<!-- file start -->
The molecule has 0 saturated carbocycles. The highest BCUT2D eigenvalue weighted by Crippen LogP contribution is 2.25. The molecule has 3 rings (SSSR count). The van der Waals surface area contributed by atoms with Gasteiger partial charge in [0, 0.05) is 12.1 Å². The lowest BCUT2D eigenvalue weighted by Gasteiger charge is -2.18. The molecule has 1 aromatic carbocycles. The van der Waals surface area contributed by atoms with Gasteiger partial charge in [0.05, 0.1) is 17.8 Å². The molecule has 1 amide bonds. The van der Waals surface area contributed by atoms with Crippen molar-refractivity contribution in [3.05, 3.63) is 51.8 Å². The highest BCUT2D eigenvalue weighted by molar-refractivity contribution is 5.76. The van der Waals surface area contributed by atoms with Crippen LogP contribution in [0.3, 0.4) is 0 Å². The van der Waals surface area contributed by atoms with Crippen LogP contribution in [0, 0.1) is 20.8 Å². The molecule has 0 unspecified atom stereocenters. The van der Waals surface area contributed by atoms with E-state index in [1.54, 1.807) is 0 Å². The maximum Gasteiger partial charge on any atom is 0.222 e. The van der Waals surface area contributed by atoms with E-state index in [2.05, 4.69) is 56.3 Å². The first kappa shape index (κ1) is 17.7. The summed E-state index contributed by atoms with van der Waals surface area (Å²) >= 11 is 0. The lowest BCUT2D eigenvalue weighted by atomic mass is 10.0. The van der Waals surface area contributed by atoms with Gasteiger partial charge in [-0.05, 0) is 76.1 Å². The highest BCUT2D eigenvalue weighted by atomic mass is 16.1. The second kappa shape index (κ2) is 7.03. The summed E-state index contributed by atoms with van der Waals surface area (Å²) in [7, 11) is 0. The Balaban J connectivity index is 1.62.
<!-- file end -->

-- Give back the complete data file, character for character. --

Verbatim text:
The molecule has 0 saturated carbocycles. The highest BCUT2D eigenvalue weighted by Crippen LogP contribution is 2.25. The molecule has 3 rings (SSSR count). The van der Waals surface area contributed by atoms with Gasteiger partial charge in [0, 0.05) is 12.1 Å². The lowest BCUT2D eigenvalue weighted by Gasteiger charge is -2.18. The molecule has 1 aromatic carbocycles. The van der Waals surface area contributed by atoms with Gasteiger partial charge in [0.05, 0.1) is 17.8 Å². The molecule has 1 amide bonds. The van der Waals surface area contributed by atoms with Crippen molar-refractivity contribution in [3.05, 3.63) is 51.8 Å². The highest BCUT2D eigenvalue weighted by molar-refractivity contribution is 5.76. The van der Waals surface area contributed by atoms with Crippen LogP contribution in [0.3, 0.4) is 0 Å². The van der Waals surface area contributed by atoms with Crippen LogP contribution in [0, 0.1) is 20.8 Å². The molecule has 0 unspecified atom stereocenters. The van der Waals surface area contributed by atoms with E-state index in [1.54, 1.807) is 0 Å². The maximum Gasteiger partial charge on any atom is 0.222 e. The van der Waals surface area contributed by atoms with E-state index in [2.05, 4.69) is 56.3 Å². The first kappa shape index (κ1) is 17.7. The summed E-state index contributed by atoms with van der Waals surface area (Å²) >= 11 is 0. The lowest BCUT2D eigenvalue weighted by atomic mass is 10.0. The van der Waals surface area contributed by atoms with Gasteiger partial charge in [-0.05, 0) is 76.1 Å². The highest BCUT2D eigenvalue weighted by atomic mass is 16.1. The second kappa shape index (κ2) is 7.03. The summed E-state index contributed by atoms with van der Waals surface area (Å²) in [7, 11) is 0. The Balaban J connectivity index is 1.62.